Columbia Association’s Community Health Division collaborates with health and wellness organizations in order to improve the health of our community — offering wellness programs, promoting good health, and providing educational awareness of good health practices.

We provide a comprehensive approach to whole body health by offering guided physical activity, lifestyle coaching, and nutrition education. We also work with numerous medical practices to ensure a continuum of care for their patients.

Click here to learn more about Healthy Living.

Health Focus

All Columbia Association facilities are CLOSED and all programs, classes and events are CANCELED until further notice in order to protect our members, program participants and employees during the novel coronavirus (COVID-19) pandemic.

New! Monthly Recipes

The grocery store may be low on certain foods, but the good news is that there’s endless options for creativity and improvisation when it comes to healthy soup. Start with a low-sodium broth and add your favorite veggies and seasonings. Cook for several hours (or use a Crock pot) to blend. You may want to avoid rice and potatoes since both of these tend to absorb liquid. You now have a relatively inexpensive and healthy meal that yields many servings.

How to Make Positive Lifestyle Changes

The Covid-19 pandemic has forced us to make major changes to our daily lives and in many cases is producing a lot of stress. Here are some specific actions you can take to help manage your stress:

  1. Unplug – If you find yourself constantly watching or listening to the news, take a break. Tune out the media and tune into nature.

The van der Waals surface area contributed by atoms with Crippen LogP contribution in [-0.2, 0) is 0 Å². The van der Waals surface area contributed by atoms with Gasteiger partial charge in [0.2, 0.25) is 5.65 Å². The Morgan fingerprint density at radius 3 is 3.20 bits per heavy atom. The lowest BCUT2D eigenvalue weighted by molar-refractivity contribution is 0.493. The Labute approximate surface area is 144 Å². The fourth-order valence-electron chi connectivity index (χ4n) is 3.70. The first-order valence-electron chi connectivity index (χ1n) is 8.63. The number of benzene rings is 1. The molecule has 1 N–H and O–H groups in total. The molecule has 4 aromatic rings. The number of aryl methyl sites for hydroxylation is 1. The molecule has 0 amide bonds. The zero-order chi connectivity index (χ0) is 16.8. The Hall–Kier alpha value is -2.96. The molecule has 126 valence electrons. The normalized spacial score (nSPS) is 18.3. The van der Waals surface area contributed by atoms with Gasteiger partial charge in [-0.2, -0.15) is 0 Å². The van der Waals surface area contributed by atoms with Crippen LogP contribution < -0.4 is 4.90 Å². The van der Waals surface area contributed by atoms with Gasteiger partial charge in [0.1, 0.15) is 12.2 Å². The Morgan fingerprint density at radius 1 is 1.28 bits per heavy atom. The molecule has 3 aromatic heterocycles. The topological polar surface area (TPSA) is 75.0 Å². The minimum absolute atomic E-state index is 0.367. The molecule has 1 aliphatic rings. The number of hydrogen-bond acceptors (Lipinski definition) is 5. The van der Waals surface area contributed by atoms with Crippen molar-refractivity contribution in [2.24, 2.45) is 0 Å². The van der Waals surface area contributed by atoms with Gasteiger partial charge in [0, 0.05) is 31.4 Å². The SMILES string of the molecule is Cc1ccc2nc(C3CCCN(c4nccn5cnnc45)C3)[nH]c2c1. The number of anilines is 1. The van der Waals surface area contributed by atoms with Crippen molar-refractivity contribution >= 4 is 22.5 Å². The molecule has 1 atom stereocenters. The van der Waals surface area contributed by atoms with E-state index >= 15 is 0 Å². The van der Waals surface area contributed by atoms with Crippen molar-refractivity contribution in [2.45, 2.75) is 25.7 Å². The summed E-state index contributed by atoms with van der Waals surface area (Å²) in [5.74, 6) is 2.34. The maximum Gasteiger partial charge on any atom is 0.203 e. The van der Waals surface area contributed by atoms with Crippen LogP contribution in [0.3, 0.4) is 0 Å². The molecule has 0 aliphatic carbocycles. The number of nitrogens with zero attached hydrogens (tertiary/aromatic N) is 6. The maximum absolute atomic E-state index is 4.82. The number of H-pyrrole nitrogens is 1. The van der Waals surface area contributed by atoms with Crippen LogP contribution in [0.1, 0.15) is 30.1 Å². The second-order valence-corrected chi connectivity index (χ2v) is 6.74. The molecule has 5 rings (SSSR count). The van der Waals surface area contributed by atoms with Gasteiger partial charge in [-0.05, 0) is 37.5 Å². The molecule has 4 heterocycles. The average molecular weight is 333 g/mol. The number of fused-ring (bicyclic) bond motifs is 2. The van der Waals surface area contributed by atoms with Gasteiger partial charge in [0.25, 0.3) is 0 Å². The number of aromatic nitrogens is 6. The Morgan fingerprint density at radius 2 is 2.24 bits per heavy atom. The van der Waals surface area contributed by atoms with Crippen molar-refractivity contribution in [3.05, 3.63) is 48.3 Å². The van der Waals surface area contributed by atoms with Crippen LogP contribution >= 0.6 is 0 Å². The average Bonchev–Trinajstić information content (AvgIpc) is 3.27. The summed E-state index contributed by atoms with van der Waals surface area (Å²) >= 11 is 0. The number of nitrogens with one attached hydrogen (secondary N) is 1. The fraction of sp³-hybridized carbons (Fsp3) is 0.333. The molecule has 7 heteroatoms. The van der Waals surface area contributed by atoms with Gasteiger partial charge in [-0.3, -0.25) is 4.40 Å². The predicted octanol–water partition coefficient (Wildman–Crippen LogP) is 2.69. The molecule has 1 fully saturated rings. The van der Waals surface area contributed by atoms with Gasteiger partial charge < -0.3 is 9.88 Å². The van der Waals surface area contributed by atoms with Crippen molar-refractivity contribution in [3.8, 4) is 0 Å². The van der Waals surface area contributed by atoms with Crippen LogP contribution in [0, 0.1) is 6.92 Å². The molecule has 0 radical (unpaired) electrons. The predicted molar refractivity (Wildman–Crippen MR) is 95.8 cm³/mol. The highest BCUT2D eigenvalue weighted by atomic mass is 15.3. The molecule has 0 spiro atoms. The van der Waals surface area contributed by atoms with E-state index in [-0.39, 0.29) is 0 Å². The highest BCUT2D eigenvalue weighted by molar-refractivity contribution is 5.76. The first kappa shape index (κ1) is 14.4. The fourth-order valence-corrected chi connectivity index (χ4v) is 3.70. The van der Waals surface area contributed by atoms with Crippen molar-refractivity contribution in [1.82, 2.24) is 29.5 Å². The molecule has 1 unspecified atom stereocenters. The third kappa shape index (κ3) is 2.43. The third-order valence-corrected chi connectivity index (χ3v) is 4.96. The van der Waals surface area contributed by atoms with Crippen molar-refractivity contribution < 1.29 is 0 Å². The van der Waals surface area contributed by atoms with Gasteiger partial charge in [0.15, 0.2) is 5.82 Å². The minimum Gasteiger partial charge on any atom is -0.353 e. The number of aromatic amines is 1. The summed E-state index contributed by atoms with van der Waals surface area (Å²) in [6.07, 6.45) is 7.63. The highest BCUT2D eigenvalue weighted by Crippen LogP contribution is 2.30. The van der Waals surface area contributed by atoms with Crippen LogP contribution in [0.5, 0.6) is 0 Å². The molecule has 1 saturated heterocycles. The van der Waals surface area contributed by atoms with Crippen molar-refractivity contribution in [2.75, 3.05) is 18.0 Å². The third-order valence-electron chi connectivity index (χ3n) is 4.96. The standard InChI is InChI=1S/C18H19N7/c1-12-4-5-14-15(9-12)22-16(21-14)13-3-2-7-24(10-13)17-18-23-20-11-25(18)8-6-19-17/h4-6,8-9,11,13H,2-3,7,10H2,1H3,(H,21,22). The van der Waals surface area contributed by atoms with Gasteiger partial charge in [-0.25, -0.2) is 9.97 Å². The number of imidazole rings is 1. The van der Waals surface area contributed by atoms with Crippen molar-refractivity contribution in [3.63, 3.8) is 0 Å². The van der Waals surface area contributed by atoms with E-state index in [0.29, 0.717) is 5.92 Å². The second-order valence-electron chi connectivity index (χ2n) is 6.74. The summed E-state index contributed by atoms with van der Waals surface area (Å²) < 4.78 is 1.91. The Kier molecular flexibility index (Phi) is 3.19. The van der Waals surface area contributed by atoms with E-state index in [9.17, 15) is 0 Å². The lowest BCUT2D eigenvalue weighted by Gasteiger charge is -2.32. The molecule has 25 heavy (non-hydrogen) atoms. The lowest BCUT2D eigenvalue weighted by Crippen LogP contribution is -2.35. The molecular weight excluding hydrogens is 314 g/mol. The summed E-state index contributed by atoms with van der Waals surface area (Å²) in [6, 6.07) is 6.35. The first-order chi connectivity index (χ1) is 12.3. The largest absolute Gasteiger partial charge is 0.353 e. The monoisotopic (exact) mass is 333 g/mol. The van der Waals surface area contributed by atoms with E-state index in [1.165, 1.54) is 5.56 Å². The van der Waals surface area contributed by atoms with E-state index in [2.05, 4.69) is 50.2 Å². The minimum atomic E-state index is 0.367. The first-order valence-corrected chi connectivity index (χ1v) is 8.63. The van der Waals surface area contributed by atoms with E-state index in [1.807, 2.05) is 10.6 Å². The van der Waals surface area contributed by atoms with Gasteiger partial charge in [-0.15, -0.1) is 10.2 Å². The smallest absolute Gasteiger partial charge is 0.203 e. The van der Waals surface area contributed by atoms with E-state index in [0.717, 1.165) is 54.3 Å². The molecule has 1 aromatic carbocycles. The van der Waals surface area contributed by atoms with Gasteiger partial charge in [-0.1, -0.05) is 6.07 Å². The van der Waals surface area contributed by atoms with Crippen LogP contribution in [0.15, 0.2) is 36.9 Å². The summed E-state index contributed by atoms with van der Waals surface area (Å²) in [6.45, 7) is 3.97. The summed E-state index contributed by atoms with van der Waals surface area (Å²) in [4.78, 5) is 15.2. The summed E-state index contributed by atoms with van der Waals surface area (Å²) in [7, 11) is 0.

2. Look outside/Be outside – Spring has sprung! Trees are budding; flowers are blooming. While still practicing social distancing, take a walk and let the beauty of the season nourish your soul.
  3. Exercise – Though gyms are closed, there are still plenty of ways to stay active. In addition to walking, you can work out at home with 95 free LES MILLS workouts (no equipment needed) 
  4. Take Deep Breaths – Find a comfortable position and focus on your breathing. Now slow your breathing by taking a long breath in, pause, and then releasing your breath slowly. With practice you will be able to lower your heart rate, blood pressure, and stress level with this technique.


This past month has likely shaken up your usual eating habits. Restaurants are closed, common staples are in short supply at the grocery store, and the kids are suddenly at home 24/7. Use this time to discover and embrace “Power Foods.” These are foods that provide the most nutritional value for your health. Many can help combat weight gain, sluggishness, and digestive troubles – conditions associated with increased stress.

From the Doctor

Commonly Asked Eye Questions

Dr. Dean Glaros is a board-certified ophthalmologist and medical director of the Johns Hopkins Wilmer Eye Institute’s Columbia satellite office. He is also a member of CA’s Medical Advisory Board.

 As a comprehensive ophthalmologist in practice for over 25 years, I have fielded upwards of a million (gulp) questions from concerned patients. When I was approached by CA to write a brief article for this newsletter, it occurred to me that whittling down those many questions to the ones I have heard the most might be useful for our readers. Here goes: 

  1.   “What is the difference between an ophthalmologist and an optometrist?”

While both are addressed with the title of  “doctor,” ophthalmologists are physicians who attend medical schools (the same ones that other physicians do) but go on to perform a residency in ophthalmology. Optometrists attend schools of optometry but these are not considered medical schools. Both ophthalmologists and optometrists perform routine eye exams. There is some geographic variability and controversy regarding this next point but the vast majority of optometrists do not perform any eye surgery and have limited access to medicines used to treat eye disease. Read more …

Healthy Living